Where to find news about Ukraine in English

“If Russia stops fighting, there will be no more war. If Ukraine stops fighting, there will be no more Ukraine.”

I saw this on journalist/activist Kateryna Kruk’s Twitter account. She had posted a screenshot of the quote by armament expert Edmond Huet.

Kateryna’s account is one of many I look at to stay updated on news in Ukraine.

 Children play cards in Odesa in June 2018. Odesa is one of the  oblasts  (provinces) that came under martial law last week.

Children play cards in Odesa in June 2018. Odesa is one of the oblasts (provinces) that came under martial law last week.

I’ve always tried to keep up with news there, but because of recent events, including how the government imposed martial law after Russian forces seized Ukrainian ships, I’ve been checking updates more often.

It’s not like what’s happening came out of nowhere — the war in eastern Ukraine has been ongoing for years.

But since last week, we are starting to see more coverage in North America (still not enough though).

Local newspapers have been publishing stories, but not consistently. Plus, stories I’ve read are more overviews, since the journalist doesn’t necessarily live in Ukraine so doesn’t do any interviews with people there — I mean everyday people, not politicians — to see how their lives are affected.

But there are a number of resources online that I turn to for trusted, updated information about Ukraine. I studied journalism, plus I lived in Ukraine, so I understand that I may have more of an interest in the country and its politics, but like any news, it’s important for everyone to learn about — and to learn about accurately.

There are many people and news outlets reporting on Ukraine — and doing a good job at it. But I’m sharing only a few as to not overwhelm you.

Click on the names to see the Twitter accounts or websites. Even if you don’t have Twitter, you can still go to these profiles to see what stories they share, giving you even more ideas of websites to visit.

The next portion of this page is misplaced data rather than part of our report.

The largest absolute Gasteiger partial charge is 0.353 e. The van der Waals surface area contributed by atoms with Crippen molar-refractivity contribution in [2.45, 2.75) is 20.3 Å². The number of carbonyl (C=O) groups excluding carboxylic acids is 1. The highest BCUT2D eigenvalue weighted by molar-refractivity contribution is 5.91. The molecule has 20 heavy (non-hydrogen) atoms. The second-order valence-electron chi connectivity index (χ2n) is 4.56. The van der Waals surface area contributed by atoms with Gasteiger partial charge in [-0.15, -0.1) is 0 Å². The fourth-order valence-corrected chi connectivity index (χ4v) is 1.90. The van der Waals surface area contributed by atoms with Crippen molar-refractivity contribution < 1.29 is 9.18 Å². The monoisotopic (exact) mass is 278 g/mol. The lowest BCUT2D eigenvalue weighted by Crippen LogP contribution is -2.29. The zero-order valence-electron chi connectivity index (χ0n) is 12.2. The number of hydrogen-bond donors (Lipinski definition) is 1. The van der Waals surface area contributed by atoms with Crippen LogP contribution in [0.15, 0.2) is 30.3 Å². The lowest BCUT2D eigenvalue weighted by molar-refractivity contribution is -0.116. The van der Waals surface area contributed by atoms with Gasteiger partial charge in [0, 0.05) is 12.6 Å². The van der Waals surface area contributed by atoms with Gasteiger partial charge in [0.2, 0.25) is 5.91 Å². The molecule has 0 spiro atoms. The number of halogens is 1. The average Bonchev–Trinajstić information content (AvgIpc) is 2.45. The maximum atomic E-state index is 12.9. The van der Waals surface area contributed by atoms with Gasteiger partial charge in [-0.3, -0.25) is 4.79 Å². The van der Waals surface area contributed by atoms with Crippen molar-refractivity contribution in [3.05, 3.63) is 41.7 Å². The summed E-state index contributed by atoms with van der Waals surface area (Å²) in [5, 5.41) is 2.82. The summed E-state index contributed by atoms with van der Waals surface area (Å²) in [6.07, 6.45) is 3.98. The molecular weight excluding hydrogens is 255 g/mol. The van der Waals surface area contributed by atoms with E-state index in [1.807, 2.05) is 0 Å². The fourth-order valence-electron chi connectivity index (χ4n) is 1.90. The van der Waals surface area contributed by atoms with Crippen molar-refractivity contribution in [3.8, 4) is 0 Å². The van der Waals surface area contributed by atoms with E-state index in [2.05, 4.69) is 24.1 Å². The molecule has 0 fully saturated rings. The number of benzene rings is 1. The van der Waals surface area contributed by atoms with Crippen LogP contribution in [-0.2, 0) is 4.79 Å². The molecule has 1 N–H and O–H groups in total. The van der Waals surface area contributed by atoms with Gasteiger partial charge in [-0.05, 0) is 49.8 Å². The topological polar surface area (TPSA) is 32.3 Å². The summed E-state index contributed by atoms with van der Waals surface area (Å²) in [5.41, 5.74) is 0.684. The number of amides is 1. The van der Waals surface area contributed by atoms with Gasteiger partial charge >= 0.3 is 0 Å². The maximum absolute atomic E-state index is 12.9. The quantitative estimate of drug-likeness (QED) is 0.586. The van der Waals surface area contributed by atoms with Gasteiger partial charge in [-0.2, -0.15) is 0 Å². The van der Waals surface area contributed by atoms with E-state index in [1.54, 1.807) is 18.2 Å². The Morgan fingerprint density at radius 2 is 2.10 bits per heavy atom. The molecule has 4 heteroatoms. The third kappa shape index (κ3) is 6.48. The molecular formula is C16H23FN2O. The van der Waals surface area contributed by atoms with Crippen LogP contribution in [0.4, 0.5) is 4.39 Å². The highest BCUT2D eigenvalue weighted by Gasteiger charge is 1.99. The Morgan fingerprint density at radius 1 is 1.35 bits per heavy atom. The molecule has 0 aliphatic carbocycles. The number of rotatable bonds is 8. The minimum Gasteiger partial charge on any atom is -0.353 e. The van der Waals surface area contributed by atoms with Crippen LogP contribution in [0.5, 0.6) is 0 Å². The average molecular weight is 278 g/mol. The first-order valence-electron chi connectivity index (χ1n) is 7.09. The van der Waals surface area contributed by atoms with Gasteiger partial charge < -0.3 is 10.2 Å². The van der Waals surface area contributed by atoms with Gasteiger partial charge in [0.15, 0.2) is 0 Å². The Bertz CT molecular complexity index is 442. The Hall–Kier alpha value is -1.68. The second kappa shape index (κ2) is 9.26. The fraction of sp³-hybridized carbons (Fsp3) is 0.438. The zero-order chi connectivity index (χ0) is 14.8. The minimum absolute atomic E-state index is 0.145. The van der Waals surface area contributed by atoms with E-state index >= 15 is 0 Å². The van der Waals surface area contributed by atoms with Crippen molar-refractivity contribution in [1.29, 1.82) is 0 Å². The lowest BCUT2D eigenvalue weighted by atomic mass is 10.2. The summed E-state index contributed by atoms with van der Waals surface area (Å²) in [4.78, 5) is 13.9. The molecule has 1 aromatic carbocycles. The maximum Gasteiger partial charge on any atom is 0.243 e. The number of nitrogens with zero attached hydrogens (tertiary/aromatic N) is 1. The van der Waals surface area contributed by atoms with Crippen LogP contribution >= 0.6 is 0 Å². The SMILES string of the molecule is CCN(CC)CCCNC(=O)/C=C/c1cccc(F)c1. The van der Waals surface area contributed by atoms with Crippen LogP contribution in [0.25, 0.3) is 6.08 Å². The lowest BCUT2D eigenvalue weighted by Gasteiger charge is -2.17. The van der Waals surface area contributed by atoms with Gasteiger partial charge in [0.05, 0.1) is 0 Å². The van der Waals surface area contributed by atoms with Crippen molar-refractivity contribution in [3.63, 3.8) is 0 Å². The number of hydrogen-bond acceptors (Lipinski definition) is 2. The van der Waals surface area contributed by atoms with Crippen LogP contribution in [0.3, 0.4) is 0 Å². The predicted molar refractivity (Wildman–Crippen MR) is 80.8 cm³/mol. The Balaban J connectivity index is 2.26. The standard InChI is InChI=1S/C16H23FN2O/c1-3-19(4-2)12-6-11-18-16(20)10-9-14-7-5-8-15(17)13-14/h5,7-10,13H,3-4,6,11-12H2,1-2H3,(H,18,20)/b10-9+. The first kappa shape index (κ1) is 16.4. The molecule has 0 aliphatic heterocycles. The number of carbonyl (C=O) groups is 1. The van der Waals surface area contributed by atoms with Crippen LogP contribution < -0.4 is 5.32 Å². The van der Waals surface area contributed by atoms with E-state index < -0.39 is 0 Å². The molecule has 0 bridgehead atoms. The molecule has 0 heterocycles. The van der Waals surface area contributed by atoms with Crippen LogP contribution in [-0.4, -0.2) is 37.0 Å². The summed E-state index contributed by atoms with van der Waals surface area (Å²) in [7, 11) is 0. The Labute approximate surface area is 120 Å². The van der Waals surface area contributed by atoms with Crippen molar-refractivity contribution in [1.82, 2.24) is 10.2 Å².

Where to look for Ukrainian news in English

Paul Niland writes for a number of outlets, including the Kyiv Post (an English-language newspaper in Ukraine) and the Atlantic Council (a think tank in Washington, D.C.), and is the founder of Statement Email.

He helped me out with this post by recommending a few people covering news in Ukraine. I met Paul through his wife, Lana, last year in Kyiv. Lana is the editor of What’s On Kyiv, the English-language magazine I wrote for, and she also owns Postmark Ukraine.

On Twitter, Paul retweets lots of great stories and often adds his own comments. I like how he brings attention to when journalists use terms that don’t necessarily describe the situation correctly. For example, when reporting on the situation in eastern Ukraine, the term “separatists” is often used (including by some of the writers I name in this post), but Paul says this is inaccurate since the separatist sentiment didn’t exist in the east until Russia created it. Also, this past weekend, Paul and a few other political commentators were on Hromadske International’s The Sunday Show. You can watch it here. It was a good way to catch up after an eventful week in Ukraine.

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Euromaiden Press is an online newspaper that was created to bridge the gap between Ukraine and English speakers. It was launched in 2014 during the Euromaiden Revolution/Revolution of Dignity.

Nolan Peterson is a foreign correspondent for the Daily Signal and is based in Ukraine. He used to be in the U.S. military.

Christopher Miller is a journalist from the U.S. who lives in Ukraine and writes for Radio Free Europe/Radio Liberty.

Peter Dickinson is the owner and publisher of Business Ukraine magazine and tweets from its account. He is also a fellow at the Atlantic Council.

John Sipher and Steven Hall are both former CIA officials.


Check out any of the people/outlets above to find even more good sources of Ukrainian news. Clearly, this isn’t a complete list. Nor is it even a long one. But it’s a start.

Where do you look to get your news about Ukraine? Feel free to comment below or send me an email.

Kaitlin VittComment